FOLK HERITAGE

DISTINCTIVE MOTIFS USED IN PAHARI PAINTINGS

It's interesting to see that despite of having same Basohli origin, each school showcase characteristic motif in its paintings. More or less the fabrication of these astounding piece of art remains the same. But one thing makes every school of pahari miniature different from each other- THE MOTIFS. The schools flourished in Basohli, Guler, Kangra, Chamba, Tehri Garhwal, Nurpur, Mankot, Mandi, Kullu, Bilaspur provide specific motifs or themes to display. Come, explore the peculiar feature of each pahari style of painting.

FOLK HERITAGE

“KAVAD – KATHA”

Well, call it a Portable Shrine or a Storytelling box, KAVAD is amazing in either way and represents the age old craft originally practiced by a group of Jangid Brahmins near Chittorgarh, Rajasthan. It's a way of expressing Hindu devotions in stories with the help of images of the Bhakti saints as well as of Ram and Krishna in a very interesting way... Let's find out more about "KAVAD" and "KAVADIYA-BHAT"...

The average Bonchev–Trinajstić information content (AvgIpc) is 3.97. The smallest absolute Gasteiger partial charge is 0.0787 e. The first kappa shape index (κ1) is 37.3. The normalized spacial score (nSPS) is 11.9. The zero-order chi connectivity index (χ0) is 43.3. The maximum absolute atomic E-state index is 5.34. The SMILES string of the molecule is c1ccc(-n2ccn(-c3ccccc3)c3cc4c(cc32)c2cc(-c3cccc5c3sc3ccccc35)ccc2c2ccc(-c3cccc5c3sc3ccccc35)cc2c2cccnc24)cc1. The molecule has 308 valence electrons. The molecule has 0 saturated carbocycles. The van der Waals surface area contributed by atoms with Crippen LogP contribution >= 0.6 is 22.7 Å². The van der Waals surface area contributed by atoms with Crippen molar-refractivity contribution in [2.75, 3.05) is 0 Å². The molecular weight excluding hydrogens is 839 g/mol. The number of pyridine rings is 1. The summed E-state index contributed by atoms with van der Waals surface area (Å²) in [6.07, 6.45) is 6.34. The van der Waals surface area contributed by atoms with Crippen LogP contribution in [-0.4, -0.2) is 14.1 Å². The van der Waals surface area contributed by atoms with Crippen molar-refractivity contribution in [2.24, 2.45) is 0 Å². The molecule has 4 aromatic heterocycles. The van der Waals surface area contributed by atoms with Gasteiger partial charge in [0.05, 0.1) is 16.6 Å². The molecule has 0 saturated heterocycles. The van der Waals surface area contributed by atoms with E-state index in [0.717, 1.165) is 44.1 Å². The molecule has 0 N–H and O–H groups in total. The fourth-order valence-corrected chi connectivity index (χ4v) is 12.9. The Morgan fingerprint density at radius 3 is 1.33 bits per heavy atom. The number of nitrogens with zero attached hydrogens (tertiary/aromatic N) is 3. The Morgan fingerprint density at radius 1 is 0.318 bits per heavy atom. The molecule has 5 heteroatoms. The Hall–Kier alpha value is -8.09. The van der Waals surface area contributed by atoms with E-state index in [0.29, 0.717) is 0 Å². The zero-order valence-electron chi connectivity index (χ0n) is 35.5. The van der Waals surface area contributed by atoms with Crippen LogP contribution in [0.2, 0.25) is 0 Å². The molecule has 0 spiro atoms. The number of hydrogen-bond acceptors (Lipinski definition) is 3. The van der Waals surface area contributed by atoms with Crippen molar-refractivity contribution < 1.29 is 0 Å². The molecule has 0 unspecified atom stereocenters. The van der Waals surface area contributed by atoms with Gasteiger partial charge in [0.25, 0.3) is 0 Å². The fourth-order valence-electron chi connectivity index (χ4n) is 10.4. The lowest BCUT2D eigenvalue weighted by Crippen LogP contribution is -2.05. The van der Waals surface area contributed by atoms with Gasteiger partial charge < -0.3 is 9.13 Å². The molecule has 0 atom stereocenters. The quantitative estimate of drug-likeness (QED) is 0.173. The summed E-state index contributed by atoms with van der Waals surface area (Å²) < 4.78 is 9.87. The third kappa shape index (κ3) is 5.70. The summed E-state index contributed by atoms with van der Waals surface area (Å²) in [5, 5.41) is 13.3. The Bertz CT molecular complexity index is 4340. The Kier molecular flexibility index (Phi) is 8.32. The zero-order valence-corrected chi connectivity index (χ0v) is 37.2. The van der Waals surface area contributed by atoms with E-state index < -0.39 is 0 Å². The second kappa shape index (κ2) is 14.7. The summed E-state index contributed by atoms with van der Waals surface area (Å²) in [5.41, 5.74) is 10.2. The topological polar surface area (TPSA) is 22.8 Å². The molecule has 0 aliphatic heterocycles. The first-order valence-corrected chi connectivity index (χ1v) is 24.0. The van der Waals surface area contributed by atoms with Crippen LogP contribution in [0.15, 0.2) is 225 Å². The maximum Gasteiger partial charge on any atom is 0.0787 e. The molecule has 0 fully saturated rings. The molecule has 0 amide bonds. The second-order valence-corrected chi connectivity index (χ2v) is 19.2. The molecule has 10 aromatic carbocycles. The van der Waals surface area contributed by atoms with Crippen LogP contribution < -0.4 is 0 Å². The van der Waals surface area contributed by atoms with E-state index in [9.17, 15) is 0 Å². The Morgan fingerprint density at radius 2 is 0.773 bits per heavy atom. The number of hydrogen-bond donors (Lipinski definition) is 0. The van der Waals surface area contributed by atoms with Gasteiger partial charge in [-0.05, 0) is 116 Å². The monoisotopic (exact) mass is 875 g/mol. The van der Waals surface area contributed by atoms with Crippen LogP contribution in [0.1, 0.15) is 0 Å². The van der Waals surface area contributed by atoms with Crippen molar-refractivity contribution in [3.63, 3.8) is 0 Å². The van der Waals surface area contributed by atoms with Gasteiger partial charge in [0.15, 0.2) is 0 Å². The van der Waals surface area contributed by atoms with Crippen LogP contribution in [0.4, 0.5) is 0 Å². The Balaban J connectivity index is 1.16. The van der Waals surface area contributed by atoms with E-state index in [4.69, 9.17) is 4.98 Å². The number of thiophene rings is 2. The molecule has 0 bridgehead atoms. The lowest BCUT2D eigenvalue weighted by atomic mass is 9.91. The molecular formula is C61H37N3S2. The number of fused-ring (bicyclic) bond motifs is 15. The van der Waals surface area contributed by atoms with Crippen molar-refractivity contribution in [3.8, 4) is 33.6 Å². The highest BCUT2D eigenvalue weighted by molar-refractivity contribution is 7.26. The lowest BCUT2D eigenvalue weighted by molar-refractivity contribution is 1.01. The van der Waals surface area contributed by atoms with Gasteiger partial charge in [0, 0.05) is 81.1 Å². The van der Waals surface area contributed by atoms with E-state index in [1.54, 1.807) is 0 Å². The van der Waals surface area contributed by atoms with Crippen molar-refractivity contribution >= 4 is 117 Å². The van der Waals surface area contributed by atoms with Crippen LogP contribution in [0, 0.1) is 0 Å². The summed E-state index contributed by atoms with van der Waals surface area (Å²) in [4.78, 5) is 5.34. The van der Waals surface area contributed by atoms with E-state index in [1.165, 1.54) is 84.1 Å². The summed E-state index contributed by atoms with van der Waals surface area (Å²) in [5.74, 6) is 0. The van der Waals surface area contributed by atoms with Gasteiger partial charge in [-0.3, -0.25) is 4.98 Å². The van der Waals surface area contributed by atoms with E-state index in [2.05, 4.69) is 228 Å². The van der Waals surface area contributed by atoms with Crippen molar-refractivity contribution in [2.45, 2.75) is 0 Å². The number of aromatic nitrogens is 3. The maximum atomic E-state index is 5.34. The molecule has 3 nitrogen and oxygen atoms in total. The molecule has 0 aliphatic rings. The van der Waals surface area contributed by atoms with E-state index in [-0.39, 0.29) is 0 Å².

FOLK HERITAGE

BASOHLI SCHOOL OF PAINTINGS

PAHARI PAINTING is an Indian style of miniature painting which simply means paintings from the mountainous regions. The word "pahari" means from the mountains in Hindi. Interestingly Basohli is the earliest known miniature paintings in the Himalayan hills. This school of painting is the principal centre of the style, existed around 1690s as Basohli Schools, possibly of pre-Mughal origin, finally evolved into the new Kangra style of miniature painting. These paintings were rather simple and largely based upon the landscapes, natural beauty of surrounding hills, Hindu deities and simple poetic themes of Rasmanjari and Geeta Govinda. Have a look at these alluring paintings...